People across the south east of England have gathered to honour service personnel who died during conflicts, as part of the annual Remembrance Sunday services.
A two-minute silence was observed as events took place at memorials across the region.
In town and villages across Kent, Sussex and Surrey, crowds gathered to observe ceremonies and parades.
Wreaths were also left at local war memorials in tribute to the fallen.
On Saturday, people across the south east also gathered to mark Armistice Day.
In the village of Rusthall, near Tunbridge Wells, poppies were scattered from the belfry of St Paul's church during a remembrance service.
Attending a service in Ashford were Clive Armitage and Alan Brind who both served in the Royal Navy in the Falklands War.
Mr Armitage described the day as a "respectful and sad time".
He added: "We lost a lot of shipmates in the south Atlantic, and the least we can do is pay our respects."
Mr Brind said: "It's not only for the First and Second World War, it's for remembering people that have given up everything."
Wing Cdr Shaun Ryles MBE spoke of a sense of comradeship: "I've had the honour of being in most of the wars of the last 25 years.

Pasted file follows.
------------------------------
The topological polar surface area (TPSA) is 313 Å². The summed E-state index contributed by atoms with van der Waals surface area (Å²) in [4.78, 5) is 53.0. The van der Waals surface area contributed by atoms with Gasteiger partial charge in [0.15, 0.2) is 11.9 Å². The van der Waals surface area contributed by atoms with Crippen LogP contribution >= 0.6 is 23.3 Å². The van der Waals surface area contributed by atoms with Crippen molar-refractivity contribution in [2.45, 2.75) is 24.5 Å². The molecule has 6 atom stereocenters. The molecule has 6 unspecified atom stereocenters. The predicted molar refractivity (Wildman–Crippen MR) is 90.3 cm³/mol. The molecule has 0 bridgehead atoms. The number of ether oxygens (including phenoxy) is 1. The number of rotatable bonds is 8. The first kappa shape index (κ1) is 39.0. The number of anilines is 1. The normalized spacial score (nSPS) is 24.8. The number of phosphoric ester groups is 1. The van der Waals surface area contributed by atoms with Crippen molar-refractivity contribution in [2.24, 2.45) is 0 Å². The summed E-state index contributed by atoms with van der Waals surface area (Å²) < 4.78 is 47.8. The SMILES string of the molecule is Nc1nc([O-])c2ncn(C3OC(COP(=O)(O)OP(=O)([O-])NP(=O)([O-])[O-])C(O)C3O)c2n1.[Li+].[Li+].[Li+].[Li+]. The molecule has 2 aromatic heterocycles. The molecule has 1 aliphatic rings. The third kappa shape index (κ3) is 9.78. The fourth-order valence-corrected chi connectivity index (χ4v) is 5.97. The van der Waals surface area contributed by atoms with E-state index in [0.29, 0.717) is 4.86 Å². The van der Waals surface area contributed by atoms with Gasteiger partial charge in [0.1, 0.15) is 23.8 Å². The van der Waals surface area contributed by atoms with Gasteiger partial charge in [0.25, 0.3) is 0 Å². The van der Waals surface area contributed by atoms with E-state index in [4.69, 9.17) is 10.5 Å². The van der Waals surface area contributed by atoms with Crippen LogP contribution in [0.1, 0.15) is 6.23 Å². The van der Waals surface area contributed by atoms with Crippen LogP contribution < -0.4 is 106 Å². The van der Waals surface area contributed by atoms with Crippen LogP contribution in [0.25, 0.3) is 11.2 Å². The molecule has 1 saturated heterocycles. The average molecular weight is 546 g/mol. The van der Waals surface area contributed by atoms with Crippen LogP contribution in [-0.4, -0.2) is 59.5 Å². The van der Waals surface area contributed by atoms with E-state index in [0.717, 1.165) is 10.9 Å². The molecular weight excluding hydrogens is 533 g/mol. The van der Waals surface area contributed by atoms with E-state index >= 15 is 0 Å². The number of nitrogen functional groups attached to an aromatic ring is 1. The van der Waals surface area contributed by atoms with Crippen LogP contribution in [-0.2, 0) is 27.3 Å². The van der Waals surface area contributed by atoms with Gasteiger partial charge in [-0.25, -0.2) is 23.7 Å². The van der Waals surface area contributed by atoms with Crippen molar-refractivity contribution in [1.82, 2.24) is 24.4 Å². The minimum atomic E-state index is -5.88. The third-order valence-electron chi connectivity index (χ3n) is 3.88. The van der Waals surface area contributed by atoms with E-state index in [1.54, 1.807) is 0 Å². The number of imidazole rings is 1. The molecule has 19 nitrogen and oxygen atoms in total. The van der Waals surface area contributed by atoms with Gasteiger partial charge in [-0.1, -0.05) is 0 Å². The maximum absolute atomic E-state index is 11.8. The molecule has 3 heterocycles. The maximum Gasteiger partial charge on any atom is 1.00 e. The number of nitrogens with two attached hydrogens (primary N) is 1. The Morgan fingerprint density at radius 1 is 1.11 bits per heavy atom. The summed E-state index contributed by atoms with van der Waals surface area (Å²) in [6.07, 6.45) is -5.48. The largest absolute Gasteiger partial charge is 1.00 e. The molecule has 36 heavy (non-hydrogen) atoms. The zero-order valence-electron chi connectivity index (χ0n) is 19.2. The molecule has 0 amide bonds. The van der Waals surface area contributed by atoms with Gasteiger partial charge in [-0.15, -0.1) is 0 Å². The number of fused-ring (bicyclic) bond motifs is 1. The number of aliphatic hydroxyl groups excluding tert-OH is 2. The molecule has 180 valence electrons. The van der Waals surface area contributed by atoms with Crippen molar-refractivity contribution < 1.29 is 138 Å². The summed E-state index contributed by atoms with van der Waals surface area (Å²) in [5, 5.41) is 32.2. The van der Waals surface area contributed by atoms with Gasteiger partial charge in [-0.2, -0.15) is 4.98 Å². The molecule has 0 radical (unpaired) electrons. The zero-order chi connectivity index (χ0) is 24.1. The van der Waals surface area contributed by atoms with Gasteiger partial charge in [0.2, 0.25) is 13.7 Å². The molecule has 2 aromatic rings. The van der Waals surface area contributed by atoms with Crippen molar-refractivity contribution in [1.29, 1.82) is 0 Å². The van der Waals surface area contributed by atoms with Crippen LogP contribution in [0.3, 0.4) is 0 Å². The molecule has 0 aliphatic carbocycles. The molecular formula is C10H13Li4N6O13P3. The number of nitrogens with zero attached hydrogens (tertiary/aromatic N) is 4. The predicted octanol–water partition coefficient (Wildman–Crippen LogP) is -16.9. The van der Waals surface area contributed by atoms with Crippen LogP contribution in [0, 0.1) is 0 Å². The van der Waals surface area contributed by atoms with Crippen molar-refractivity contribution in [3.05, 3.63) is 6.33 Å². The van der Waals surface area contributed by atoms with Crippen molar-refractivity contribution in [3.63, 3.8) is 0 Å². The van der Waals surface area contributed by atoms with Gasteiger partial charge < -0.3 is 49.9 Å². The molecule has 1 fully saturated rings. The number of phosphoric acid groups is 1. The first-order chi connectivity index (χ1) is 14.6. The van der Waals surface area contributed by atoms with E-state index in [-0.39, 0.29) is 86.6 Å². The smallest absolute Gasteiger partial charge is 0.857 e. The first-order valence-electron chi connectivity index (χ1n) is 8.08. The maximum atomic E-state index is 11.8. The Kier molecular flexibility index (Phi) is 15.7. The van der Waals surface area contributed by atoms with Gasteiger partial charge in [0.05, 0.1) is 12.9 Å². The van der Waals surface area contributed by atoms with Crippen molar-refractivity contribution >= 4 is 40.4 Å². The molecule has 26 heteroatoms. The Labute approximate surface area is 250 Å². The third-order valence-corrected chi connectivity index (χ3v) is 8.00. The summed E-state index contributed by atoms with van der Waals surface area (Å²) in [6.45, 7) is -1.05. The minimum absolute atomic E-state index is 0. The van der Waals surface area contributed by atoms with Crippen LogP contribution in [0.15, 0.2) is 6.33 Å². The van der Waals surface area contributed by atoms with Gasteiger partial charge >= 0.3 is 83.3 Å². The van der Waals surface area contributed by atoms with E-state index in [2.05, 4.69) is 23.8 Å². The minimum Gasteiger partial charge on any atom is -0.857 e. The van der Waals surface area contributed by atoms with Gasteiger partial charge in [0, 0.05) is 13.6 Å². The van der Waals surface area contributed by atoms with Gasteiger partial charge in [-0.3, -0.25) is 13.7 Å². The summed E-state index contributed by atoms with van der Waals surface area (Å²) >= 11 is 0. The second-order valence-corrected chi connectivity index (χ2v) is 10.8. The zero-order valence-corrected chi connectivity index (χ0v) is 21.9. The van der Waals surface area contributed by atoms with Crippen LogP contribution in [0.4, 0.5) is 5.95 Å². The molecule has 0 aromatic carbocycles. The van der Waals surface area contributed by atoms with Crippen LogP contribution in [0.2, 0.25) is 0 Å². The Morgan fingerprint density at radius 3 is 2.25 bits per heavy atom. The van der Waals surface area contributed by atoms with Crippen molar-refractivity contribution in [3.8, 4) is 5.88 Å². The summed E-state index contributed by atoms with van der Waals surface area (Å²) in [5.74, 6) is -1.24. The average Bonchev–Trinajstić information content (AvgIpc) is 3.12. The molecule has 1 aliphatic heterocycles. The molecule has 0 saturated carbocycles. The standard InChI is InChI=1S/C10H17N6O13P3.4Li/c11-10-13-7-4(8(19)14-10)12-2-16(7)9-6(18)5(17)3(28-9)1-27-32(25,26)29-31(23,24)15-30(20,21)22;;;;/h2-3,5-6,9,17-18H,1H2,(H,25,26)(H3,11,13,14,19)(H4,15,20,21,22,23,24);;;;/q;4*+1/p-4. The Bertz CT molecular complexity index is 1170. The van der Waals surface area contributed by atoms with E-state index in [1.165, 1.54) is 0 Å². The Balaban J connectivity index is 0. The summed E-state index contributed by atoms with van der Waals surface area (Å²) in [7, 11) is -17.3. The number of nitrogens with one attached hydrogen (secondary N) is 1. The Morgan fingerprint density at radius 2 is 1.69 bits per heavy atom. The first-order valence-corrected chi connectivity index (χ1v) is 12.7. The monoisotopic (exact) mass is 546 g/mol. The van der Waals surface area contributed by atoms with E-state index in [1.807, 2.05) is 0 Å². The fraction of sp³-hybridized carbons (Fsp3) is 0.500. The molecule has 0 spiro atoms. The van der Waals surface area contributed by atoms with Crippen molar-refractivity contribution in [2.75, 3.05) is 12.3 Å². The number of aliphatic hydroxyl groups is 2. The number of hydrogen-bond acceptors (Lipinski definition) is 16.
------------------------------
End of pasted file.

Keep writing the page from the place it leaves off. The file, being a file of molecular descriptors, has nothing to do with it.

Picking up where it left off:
"I've lost a lot of friends over those years and it's the one time where just I take stock of that."
In Hastings, a service was held at the war memorial in Alexandra Park followed by a parade.
Between Thursday and Sunday, lights in Bottle Alley, a 1,500 ft (457m) walkway along the seafront, were illuminated in red.
Today, on Remembrance Sunday, we remember and honour those who gave the ultimate sacrifice to defend our freedom and way of life. From everyone at #TeamSurrey - thank you. #WeWillRememberThem @SurreyMilitary pic.twitter.com/GXpd2pDFOd
— Surrey Fire & Rescue Service (@SurreyFRS) November 12, 2023
In Royal Tunbridge Wells, a service of remembrance, thanksgiving and dedication took place at the war memorial.
Crowds gathered by the war memorial to lay wreaths and watch the parade march through the town.